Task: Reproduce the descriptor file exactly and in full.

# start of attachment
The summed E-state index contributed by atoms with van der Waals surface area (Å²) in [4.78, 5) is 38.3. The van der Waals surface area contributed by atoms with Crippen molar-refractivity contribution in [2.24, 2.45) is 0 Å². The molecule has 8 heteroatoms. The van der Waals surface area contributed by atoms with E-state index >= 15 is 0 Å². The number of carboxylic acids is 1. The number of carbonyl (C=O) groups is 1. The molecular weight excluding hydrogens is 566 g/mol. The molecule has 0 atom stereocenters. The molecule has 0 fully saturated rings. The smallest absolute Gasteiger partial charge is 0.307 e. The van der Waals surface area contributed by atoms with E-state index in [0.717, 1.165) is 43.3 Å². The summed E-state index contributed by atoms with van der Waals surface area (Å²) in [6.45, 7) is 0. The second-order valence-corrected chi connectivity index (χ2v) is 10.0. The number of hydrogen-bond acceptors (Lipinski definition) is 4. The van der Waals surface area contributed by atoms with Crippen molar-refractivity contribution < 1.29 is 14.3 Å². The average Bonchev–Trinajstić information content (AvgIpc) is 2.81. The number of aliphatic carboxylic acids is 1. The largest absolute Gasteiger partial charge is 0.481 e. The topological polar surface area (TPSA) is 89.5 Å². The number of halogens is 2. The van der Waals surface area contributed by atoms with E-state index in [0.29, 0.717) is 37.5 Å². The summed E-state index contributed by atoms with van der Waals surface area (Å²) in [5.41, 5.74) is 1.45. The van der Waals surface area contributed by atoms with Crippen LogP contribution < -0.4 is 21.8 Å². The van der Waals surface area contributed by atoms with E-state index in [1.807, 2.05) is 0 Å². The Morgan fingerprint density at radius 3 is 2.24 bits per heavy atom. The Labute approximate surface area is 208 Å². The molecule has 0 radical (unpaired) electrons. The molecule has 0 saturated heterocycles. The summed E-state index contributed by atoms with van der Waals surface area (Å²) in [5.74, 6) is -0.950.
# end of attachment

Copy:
The summed E-state index contributed by atoms with van der Waals surface area (Å²) in [4.78, 5) is 38.3. The van der Waals surface area contributed by atoms with Crippen molar-refractivity contribution in [2.24, 2.45) is 0 Å². The molecule has 8 heteroatoms. The van der Waals surface area contributed by atoms with E-state index >= 15 is 0 Å². The number of carboxylic acids is 1. The number of carbonyl (C=O) groups is 1. The molecular weight excluding hydrogens is 566 g/mol. The molecule has 0 atom stereocenters. The molecule has 0 fully saturated rings. The smallest absolute Gasteiger partial charge is 0.307 e. The van der Waals surface area contributed by atoms with E-state index in [0.717, 1.165) is 43.3 Å². The summed E-state index contributed by atoms with van der Waals surface area (Å²) in [6.45, 7) is 0. The second-order valence-corrected chi connectivity index (χ2v) is 10.0. The number of hydrogen-bond acceptors (Lipinski definition) is 4. The van der Waals surface area contributed by atoms with Crippen molar-refractivity contribution < 1.29 is 14.3 Å². The average Bonchev–Trinajstić information content (AvgIpc) is 2.81. The number of aliphatic carboxylic acids is 1. The largest absolute Gasteiger partial charge is 0.481 e. The topological polar surface area (TPSA) is 89.5 Å². The number of halogens is 2. The van der Waals surface area contributed by atoms with E-state index in [0.29, 0.717) is 37.5 Å². The summed E-state index contributed by atoms with van der Waals surface area (Å²) in [5.41, 5.74) is 1.45. The van der Waals surface area contributed by atoms with Crippen LogP contribution < -0.4 is 21.8 Å². The van der Waals surface area contributed by atoms with E-state index in [1.807, 2.05) is 0 Å². The Morgan fingerprint density at radius 3 is 2.24 bits per heavy atom. The Labute approximate surface area is 208 Å². The molecule has 0 radical (unpaired) electrons. The molecule has 0 saturated heterocycles. The summed E-state index contributed by atoms with van der Waals surface area (Å²) in [5.74, 6) is -0.950.